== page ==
Turkey is close to identifying one of the two suspects in Saturday’s twin blasts in Ankara that killed at least 97 people, prime minister Ahmet Davutoglu said on Monday.
DNA tests are being carried out on the remains of the suicide bombers, Xinhua quoted Davutoglu as saying.
The attack was an attempt to influence the outcome of the snap election on 1 November, Davutoglu said, adding necessary steps will be taken to further enhance security.
No group or individual has claimed responsibility for the attack which targeted a peace rally in Ankara.
The BBC’s Middle East editor Jeremy Bowen said that over thousands of people attended the funeral of victim Uygar Cosgun on Monday, and shouted anti-government slogans.
The funerals of many more victims were taking place on Monday.
Saturday’s twin explosions rocked a road junction at the centre of the main railway station in the Turkish capital Ankara.
Many victims were the activists of the pro-Kurdish HDP party, which says it is now considering cancelling all election rallies.
The twin-blast attack is the most deadly one in Turkey’s history.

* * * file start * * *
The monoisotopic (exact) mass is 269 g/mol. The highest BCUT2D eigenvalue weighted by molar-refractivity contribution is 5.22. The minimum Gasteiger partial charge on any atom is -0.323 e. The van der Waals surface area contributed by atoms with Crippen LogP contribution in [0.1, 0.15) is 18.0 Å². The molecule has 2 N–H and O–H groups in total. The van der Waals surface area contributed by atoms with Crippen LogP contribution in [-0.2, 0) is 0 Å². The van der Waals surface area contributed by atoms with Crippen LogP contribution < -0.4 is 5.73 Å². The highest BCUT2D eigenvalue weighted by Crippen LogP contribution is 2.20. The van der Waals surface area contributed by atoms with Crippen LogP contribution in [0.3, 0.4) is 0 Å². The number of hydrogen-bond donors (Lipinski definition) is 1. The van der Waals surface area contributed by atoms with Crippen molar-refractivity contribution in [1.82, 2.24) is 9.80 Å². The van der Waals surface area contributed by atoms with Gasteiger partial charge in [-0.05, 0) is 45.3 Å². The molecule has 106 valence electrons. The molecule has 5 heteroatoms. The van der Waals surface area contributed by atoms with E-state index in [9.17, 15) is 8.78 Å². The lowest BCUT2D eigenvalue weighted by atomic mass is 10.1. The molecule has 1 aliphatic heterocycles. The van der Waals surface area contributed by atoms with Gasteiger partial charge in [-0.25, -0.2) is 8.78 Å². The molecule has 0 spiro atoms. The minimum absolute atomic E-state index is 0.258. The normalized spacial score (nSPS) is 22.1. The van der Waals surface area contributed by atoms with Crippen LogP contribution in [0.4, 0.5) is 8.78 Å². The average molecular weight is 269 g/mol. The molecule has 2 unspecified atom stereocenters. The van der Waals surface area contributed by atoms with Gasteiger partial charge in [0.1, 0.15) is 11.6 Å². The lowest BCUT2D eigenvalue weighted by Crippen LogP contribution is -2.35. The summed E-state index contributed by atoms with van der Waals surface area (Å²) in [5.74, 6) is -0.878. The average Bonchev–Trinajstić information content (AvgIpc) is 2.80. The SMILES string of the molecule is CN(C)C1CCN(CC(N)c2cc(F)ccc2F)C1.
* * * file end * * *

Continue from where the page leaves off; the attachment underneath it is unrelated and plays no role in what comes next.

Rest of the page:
The situation was very tense in the country even before the Ankara bombings. The ceasefire with the PKK had broken down and there had been clashes between the militants and security forces that killed at least 150 lives since July.
The PKK unilaterally on Saturday declared a new ceasefire. However, this was rejected by the Turkish government, which carried out cross-border air strikes on PKK positions in southern Turkey and Iraq on Sunday.
Among the victims who have lost their lives are Elif Kanlioglu, 20, a student of second year, who loved studying foreign languages, Yilmaz Elmascan, a peace-loving man, who got married last year, Sebnem Yurtman, studied at Ankara university and later in Adana, and Mesut Mak, who was a member of an agriculture and forestry union.